Delivering emergency shelter
We work all over the world to reach remote communities devastated by disaster or conflict. Learn more about where we’re currently providing emergency shelter and essential aid.
Our partners in Syria, Cameroon, Somaliland and Ethiopia are getting our emergency shelter to people who need it, whilst implementing the social distancing rules.
There is still a massive need for humanitarian support. Coronavirus has made that need even more urgent.
PHILIPPINES - TYPHOON GONI AND TYPHOON VAMCO
We have responded in the Philippines after Typhoon Goni caused destruction, landslides and extensive flooding.
The super typhoon was swiftly followed by Typhoon Vamco – the sixth named storm to hit the country in just three weeks.
It moved along a similar path to Goni and pushed response efforts back to zero as house repairs and temporary shelters were again destroyed.
We have worked with Humanity & Inclusion and local agency Simon of Cyrene to support over 5,000 families who have been badly affected by the devastating typhoons.
Aid distributions are now complete.
SUDAN - FLOODING
Sudan has been affected by the worst flooding in decades.
Heavy rains which started at the end of July intensified during the following months. Severe flooding has taken people’s lives forcing thousands to flee their homes.
In addition, the devastating disaster has destroyed key infrastructure and livelihoods across Sudan – a country that is already struggling with coronavirus.
We are planning to partner with the United Peace Organisation (UPO) to support communities in the Gadaref region that have been badly affected by the flooding.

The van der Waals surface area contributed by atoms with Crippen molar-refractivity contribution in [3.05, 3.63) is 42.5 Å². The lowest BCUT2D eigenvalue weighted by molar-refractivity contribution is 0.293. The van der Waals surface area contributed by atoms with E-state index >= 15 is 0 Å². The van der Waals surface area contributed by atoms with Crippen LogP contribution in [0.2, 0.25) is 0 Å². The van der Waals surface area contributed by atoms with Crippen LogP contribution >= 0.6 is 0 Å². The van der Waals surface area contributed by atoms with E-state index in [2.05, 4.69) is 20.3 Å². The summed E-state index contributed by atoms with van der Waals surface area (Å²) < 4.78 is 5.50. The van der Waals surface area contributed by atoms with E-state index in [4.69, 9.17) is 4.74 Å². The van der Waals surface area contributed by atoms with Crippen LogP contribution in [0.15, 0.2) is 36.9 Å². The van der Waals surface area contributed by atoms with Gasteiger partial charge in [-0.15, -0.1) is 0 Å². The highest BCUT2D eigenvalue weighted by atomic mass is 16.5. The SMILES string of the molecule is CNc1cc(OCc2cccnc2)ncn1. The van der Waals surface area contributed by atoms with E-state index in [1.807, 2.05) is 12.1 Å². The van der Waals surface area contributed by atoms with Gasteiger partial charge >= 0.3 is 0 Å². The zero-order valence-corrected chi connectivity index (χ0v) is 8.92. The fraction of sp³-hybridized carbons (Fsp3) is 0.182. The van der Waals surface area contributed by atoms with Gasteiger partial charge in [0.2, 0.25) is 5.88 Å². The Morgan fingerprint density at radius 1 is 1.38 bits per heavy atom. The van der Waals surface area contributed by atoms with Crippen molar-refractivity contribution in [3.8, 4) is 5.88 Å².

We’ll be working together to provide tarpaulins and other essential household items like kitchen sets, sleeping mats, blankets, mosquito nets and water carriers.
SYRIA - ONGOING CONFLICT
In Syria, where coronavirus is now at emergency levels, the need for humanitarian support is greater than ever.
Since December, over 900,000 people have fled the violence in Idlib province. Airstrikes and ground attacks have hounded them into smaller and smaller areas of safety. Even hospitals and displacement camps have been hit.
Together with our partner ReliefAid, we have been providing families in Idlib with tarpaulins and rope to reinforce their tents, helping people to keep distance from each other. Mattresses, carpets, thermal blankets and kitchen sets can help to keep families to stay warm and prepare meals – helping them stay as healthy as possible. Aid distributions for our latest project are now complete.
We’re also working with Bahar Organisation to support families in the north-east with tarpaulins, rope and essential household items.
HONDURAS - HURRICANE ETA AND IOTA
Hurricane Eta and Iota have left families reeling after they battered Central America in early November.
Initially making landfall as a category 4 hurricane, slow-moving Eta caused extreme damage in Nicaragua, Honduras, Guatemala and beyond.
Its heavy rains and resulting flooding and landslides have destroyed homes during a time when families need shelter the most to protect themselves from coronavirus.
Just weeks later, Hurricane Iota followed a similar path.
INDIA - FLOODING